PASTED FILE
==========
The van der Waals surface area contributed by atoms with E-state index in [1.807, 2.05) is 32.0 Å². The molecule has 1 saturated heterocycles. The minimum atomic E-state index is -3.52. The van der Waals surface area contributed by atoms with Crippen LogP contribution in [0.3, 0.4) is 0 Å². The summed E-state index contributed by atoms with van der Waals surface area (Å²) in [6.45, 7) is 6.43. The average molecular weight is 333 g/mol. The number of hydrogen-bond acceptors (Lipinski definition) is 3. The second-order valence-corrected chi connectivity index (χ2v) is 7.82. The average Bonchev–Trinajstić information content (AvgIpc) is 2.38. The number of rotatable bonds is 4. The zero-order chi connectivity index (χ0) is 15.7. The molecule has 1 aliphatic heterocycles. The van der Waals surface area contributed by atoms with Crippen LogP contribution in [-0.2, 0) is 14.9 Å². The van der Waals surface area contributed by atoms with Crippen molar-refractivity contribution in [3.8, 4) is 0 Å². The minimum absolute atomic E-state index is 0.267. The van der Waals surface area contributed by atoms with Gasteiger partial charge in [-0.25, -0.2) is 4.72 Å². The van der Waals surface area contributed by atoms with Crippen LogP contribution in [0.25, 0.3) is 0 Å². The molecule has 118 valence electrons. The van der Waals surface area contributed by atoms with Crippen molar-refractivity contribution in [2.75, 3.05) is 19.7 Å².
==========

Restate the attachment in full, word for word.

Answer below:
The van der Waals surface area contributed by atoms with E-state index in [1.807, 2.05) is 32.0 Å². The molecule has 1 saturated heterocycles. The minimum atomic E-state index is -3.52. The van der Waals surface area contributed by atoms with Crippen LogP contribution in [0.3, 0.4) is 0 Å². The summed E-state index contributed by atoms with van der Waals surface area (Å²) in [6.45, 7) is 6.43. The average molecular weight is 333 g/mol. The number of hydrogen-bond acceptors (Lipinski definition) is 3. The second-order valence-corrected chi connectivity index (χ2v) is 7.82. The average Bonchev–Trinajstić information content (AvgIpc) is 2.38. The number of rotatable bonds is 4. The zero-order chi connectivity index (χ0) is 15.7. The molecule has 1 aliphatic heterocycles. The van der Waals surface area contributed by atoms with Crippen LogP contribution in [-0.2, 0) is 14.9 Å². The van der Waals surface area contributed by atoms with Crippen molar-refractivity contribution in [3.8, 4) is 0 Å². The minimum absolute atomic E-state index is 0.267. The van der Waals surface area contributed by atoms with Gasteiger partial charge in [-0.25, -0.2) is 4.72 Å². The van der Waals surface area contributed by atoms with Crippen LogP contribution in [0.25, 0.3) is 0 Å². The molecule has 118 valence electrons. The van der Waals surface area contributed by atoms with Crippen molar-refractivity contribution in [2.75, 3.05) is 19.7 Å².